Colin Cochrane

Colin Cochrane is a Software Developer based in Victoria, BC specializing in C#, PowerShell, Web Development and DevOps.

.NET Code Tips: Converting A UNIX Timestamp To System.DateTime

After having to deal with UNIX timestamps in an application I am currently developing, I realized that there's probably a few people out there who are wondering how to convert a UNIX timestamp into a useable System.DateTime in a .NET application. 

Well the good news is that it's quite simple.  All a UNIX timestamp represents is the number of seconds since January 1st, 1970 12:00:00 AM.  So all we have to do is create a new System.DateTime structure, set it to 1/1/1970 12:00:00 AM, and use the AddSeconds() methods to tack on the timestamp.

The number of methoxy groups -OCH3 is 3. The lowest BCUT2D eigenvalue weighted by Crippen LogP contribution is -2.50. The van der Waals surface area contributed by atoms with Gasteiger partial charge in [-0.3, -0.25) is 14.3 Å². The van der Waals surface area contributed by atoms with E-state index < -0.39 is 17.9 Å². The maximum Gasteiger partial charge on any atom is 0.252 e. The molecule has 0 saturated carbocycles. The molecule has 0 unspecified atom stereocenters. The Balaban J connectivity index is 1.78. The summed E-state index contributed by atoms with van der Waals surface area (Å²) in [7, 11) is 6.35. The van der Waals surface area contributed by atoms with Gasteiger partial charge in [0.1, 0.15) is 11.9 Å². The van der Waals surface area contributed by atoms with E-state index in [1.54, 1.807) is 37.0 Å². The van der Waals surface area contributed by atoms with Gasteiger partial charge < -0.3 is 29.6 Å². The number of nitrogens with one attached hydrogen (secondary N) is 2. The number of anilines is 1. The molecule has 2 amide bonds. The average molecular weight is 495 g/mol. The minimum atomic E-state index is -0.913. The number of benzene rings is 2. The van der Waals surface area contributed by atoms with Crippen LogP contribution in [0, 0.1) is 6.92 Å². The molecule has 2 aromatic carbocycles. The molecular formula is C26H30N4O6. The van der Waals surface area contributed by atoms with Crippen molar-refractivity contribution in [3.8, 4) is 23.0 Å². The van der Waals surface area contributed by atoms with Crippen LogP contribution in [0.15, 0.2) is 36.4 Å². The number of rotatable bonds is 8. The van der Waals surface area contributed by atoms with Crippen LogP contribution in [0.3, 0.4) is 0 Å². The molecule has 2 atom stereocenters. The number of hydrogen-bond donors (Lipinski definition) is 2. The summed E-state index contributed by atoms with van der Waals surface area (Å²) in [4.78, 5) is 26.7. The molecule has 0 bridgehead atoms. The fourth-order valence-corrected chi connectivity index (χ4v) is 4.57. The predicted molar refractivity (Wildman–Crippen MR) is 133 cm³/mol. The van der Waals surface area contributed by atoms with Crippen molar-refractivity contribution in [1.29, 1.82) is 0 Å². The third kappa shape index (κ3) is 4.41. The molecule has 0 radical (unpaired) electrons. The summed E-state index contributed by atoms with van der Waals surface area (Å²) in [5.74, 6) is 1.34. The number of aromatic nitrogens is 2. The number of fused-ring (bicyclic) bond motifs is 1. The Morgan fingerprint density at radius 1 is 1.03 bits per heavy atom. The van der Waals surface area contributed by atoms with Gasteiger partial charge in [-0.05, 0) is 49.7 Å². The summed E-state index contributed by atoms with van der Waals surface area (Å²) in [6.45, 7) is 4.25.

Visual Basic:

   1: Function ConvertTimestamp(ByVal timestamp as Double) As DateTime
   2:     Return New DateTime(1970, 1, 1, 0, 0, 0).AddSeconds(timestamp)
   3: End Function

C#:

   1: static DateTime ConvertTimestamp(double timestamp)
   2: {
   3:   return new DateTime(1970, 1, 1, 0, 0, 0).AddSeconds(timestamp);
   4: }

 

Keep in mind that this method will return the time as Coordinated Univeral Time (UTC), so if you want to convert the value to local time you can simply modify the procedure as follows:

Visual Basic:

   1: Function ConvertTimestamp(ByVal timestamp as Double) As DateTime
   2:     Return New DateTime(1970, 1, 1, 0, 0, 0).AddSeconds(timestamp).ToLocalTime()
   3: End Function

C#:

   1: static DateTime ConvertTimestamp(double timestamp)
   2: {
   3:   return new DateTime(1970, 1, 1, 0, 0, 0).AddSeconds(timestamp).ToLocalTime();
   4: }

It's that easy to turn a UNIX timestamp into a .NET System.DateTime object. 

Happy coding!